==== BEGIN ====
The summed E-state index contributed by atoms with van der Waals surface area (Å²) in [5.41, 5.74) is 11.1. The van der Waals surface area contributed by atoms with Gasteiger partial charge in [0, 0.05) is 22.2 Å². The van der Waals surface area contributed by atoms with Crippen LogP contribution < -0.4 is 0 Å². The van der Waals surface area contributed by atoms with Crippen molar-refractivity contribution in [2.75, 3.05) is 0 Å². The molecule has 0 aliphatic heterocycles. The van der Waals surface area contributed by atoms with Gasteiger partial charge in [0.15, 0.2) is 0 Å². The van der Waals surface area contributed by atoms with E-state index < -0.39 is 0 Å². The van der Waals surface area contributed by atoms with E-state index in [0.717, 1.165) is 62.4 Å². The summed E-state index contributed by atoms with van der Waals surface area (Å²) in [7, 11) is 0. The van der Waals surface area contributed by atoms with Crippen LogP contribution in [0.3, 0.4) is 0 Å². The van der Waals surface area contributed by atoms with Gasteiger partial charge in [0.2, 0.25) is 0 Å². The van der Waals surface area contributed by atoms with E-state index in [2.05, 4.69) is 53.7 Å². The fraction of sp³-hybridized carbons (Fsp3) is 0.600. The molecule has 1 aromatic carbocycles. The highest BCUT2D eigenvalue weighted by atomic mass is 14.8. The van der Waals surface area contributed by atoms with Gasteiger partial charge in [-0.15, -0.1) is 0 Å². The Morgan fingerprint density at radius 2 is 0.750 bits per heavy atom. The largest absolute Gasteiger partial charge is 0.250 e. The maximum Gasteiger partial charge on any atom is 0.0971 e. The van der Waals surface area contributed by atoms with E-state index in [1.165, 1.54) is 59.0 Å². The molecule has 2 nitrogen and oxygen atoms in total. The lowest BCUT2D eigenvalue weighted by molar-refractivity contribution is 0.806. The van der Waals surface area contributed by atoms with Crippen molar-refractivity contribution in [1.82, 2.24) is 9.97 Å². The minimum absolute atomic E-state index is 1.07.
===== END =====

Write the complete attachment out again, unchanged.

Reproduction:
The summed E-state index contributed by atoms with van der Waals surface area (Å²) in [5.41, 5.74) is 11.1. The van der Waals surface area contributed by atoms with Gasteiger partial charge in [0, 0.05) is 22.2 Å². The van der Waals surface area contributed by atoms with Crippen LogP contribution < -0.4 is 0 Å². The van der Waals surface area contributed by atoms with Crippen molar-refractivity contribution in [2.75, 3.05) is 0 Å². The molecule has 0 aliphatic heterocycles. The van der Waals surface area contributed by atoms with Gasteiger partial charge in [0.15, 0.2) is 0 Å². The van der Waals surface area contributed by atoms with E-state index < -0.39 is 0 Å². The van der Waals surface area contributed by atoms with E-state index in [0.717, 1.165) is 62.4 Å². The summed E-state index contributed by atoms with van der Waals surface area (Å²) in [7, 11) is 0. The van der Waals surface area contributed by atoms with Crippen LogP contribution in [0.3, 0.4) is 0 Å². The van der Waals surface area contributed by atoms with Gasteiger partial charge in [0.2, 0.25) is 0 Å². The van der Waals surface area contributed by atoms with E-state index in [2.05, 4.69) is 53.7 Å². The fraction of sp³-hybridized carbons (Fsp3) is 0.600. The molecule has 1 aromatic carbocycles. The highest BCUT2D eigenvalue weighted by atomic mass is 14.8. The van der Waals surface area contributed by atoms with Gasteiger partial charge in [-0.15, -0.1) is 0 Å². The Morgan fingerprint density at radius 2 is 0.750 bits per heavy atom. The largest absolute Gasteiger partial charge is 0.250 e. The maximum Gasteiger partial charge on any atom is 0.0971 e. The van der Waals surface area contributed by atoms with E-state index in [1.165, 1.54) is 59.0 Å². The molecule has 2 nitrogen and oxygen atoms in total. The lowest BCUT2D eigenvalue weighted by molar-refractivity contribution is 0.806. The van der Waals surface area contributed by atoms with Crippen molar-refractivity contribution in [1.82, 2.24) is 9.97 Å². The minimum absolute atomic E-state index is 1.07.